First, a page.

…and speaking of trust, what do we do with disappointment?
There was a stage in my life when I maintained two huge gardens: a flower garden outside the parsonage which was our home in western Massachusetts, and a vegetable garden a mile away in an area offered to residents of the town by a local school.
My path to those gardens was a winding and occasionally rocky one which started very young. I must confess that I barely remember this incident, but my grandmother told me about it more than once. Apparently my great-grandfather – who had the wonderful name: Ransom Randall Rhodes – had helped me plant a row of carrots during a visit to his farm when I was somewhere between 3 and 4 years old (and he was over 90!) Carrots grow pretty fast, so he must have figured that they fit well with a 3-year-old’s attention span.
On my next visit, the carrot seeds had sprouted and the green lacy tops were showing. My grandmother pointed them out and told me those were my carrots. She and her father then went on to admire other plants, exchanging wisdom and pondering the kind of questions gardeners find riveting. And I was left to my own devices. I can only assume that somewhere in my young brain there was a puzzlement about those green lacy tops that did not look anything at all like a carrot because when my grandmother and great-grandfather finally refocused on me, I had gone down the entire row carefully pulling each plant from the ground looking for the carrot. My grandmother would inform me with pursed lips that her father had just laughed – from which I always assumed, she had failed to find it funny.
So it seems to me that there is a lot of trust required for gardening: trust that the seeds will sprout, that the weather will stay reasonably clement, that one will be able to tell the weeds from the wheat (in the words of the parable), that the carrots are really growing even when they can’t be seen, and that you will be faster than the rabbits or deer or birds when it comes to the harvest. Which means that disappointment is also part of the territory, so to speak, woven right in there along with the trust. The carrots turn out to be bitter, the lettuce bolts in the heat, every single tomato has one bite taken out of it, hail destroys the plant before it produces.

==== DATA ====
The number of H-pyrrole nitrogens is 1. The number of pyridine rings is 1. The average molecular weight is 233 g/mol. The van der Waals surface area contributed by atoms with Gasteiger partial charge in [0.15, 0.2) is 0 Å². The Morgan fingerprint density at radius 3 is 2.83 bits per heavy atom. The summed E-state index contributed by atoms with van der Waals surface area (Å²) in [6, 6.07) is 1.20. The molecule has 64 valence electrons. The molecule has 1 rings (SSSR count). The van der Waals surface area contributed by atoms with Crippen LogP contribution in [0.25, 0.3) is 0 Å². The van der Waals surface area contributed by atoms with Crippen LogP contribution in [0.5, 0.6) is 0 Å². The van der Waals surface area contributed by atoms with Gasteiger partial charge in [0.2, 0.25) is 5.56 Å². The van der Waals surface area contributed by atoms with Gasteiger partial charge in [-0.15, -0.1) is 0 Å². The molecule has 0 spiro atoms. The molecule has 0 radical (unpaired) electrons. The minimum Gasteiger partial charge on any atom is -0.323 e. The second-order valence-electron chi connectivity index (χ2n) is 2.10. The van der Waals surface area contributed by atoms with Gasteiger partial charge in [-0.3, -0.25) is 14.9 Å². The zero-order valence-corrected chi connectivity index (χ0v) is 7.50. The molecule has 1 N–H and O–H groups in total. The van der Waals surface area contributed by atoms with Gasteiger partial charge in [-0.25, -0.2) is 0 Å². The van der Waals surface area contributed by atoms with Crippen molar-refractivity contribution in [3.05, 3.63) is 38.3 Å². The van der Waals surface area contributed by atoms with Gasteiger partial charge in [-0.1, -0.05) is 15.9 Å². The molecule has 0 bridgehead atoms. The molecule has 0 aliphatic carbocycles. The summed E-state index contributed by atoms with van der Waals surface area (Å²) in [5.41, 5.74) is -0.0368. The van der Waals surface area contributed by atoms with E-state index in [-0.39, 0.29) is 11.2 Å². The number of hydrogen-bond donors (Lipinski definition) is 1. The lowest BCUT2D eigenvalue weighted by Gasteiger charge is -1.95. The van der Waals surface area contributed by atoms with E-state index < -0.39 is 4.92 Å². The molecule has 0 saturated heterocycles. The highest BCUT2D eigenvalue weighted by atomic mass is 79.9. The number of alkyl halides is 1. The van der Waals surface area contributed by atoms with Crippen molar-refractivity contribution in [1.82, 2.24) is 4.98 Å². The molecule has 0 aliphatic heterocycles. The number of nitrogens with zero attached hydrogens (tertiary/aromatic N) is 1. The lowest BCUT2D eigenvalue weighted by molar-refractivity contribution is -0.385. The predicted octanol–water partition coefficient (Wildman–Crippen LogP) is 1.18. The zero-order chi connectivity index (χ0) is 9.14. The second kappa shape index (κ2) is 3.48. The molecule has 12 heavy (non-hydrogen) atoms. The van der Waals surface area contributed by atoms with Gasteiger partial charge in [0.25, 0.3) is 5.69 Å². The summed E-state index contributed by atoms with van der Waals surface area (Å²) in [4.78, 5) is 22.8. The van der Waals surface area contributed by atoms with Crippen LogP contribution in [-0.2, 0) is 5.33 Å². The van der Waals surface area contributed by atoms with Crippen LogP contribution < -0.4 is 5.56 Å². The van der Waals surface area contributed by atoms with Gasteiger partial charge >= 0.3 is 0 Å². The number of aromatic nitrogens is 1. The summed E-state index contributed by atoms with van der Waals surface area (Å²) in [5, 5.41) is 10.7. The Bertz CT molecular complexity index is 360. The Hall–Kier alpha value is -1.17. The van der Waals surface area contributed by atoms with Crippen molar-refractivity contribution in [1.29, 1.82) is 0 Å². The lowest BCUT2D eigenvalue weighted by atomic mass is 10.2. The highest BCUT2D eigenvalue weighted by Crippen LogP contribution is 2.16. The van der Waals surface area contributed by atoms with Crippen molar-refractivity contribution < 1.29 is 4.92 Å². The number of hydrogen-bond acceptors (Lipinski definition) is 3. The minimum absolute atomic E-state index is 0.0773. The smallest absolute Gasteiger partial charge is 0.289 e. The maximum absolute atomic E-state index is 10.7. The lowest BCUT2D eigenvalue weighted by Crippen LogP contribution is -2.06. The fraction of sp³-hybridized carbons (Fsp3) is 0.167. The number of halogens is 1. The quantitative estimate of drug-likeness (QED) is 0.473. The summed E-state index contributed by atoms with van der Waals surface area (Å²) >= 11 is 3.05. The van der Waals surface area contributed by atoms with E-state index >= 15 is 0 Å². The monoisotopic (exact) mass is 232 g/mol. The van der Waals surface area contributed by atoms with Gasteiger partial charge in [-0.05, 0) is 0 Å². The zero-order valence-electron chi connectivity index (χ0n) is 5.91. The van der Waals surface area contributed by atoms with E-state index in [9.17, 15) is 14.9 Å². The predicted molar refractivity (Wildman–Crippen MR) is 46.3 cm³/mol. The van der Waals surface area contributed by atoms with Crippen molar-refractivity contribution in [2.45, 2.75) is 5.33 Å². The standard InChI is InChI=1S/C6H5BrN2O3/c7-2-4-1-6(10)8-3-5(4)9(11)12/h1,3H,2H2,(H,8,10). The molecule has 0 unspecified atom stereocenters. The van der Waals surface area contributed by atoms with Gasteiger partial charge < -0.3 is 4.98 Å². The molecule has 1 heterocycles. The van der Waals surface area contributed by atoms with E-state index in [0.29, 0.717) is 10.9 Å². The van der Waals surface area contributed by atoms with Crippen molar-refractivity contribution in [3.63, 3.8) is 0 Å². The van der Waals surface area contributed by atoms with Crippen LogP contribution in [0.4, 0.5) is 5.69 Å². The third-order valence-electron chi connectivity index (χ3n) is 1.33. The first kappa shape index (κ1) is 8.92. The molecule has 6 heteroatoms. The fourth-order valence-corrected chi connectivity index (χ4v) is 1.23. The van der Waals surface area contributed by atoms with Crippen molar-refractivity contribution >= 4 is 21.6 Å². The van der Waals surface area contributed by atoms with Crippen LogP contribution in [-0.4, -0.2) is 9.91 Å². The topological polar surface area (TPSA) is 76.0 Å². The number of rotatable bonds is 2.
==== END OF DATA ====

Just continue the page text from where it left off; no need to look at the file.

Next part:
Speaking totally personally, I would observe that when the disappointment ramps high enough, the trust dries up. The urge to tweak things or prune something out of season or just plain meddle gets the better of me. I am right there with Oliver Cromwell who is credited with saying, “Trust in G-d, and keep your powder dry.” I tell myself that I am trusting in the inherent power of growth, but I really want to keep it firmly under my control.
I collude with the disappointment to create the very situation I am trying desperately to avoid. Does this ever happen to you? Do you ever become a demon for neatness? Do you ever over-water? If you are like me, you hover and twitch; you impatiently pull up plants that would recover just fine in the overnight cool, and plant others in the heat of the day and the heat of inner turmoil which is the very worst time to plant anything. In the process, we are not only seriously interfering with our future harvest, we are cutting ourselves off from grace.
Grace is the unexpected surprise; the moment when the universe shifts ever so slightly and we see with new eyes; the blessing where we were expecting a curse.
So here are the questions I am pondering about trust and disappointment as we come to the end of Beltane on July 31 and begin Lughnasadh (the autumn quarter) on August 1:
* What is a weed and what is a “good plant”? Thistle is not a favorite of gardeners — it’s a disappointment in most places, but come winter, it will attract the most beautiful birds in the midst of snow and ice and grey skies.
* What is useful and what is useless? A raspberry cane in a flower garden in a gardener’s bane – but, oh those berries taste like heaven when you are working in the hot sun!
* Do we help or hurt when we discard what we ‘know’ is not valuable (the tenacious grasses that hold the topsoil against erosion, the leftover stalks that can be turned under to enrich and aerate, the unattractive things that disappoint)?
I am pondering not only the landscape around me as I watch it ripen toward fall; I am pondering the inner landscape that is also ripening steadily.
I am pondering:
…what do I discard of my own gifts and traits because I have come to believe they are weeds, or useless, or disappointing to myself or others?
…where do I rush to neaten and straighten my image instead of allowing others to see the cycles of my life (the drooping parts as well as the perky parts) which would be not only be more authentic, but might be comforting or encouraging?
…where do I rip things out or burn things off too quickly, before I have time to realize their value?
So my prayer for this week:
gentle me into quiet,
wait me into patience,
breathe me into acceptance.
Attend me into courage
so that I do not flee
the floods that loosen the soil and nourish my roots.
Still me into tolerance
so that I can welcome growth
I would not have had the wisdom to choose for myself.
Let it be so.
Text © 2014, Andrea La Sonde Anastos
Photos © 2009, 2014, Immram Chara, LLC
Both photos are available as custom order prints through my Etsy shop.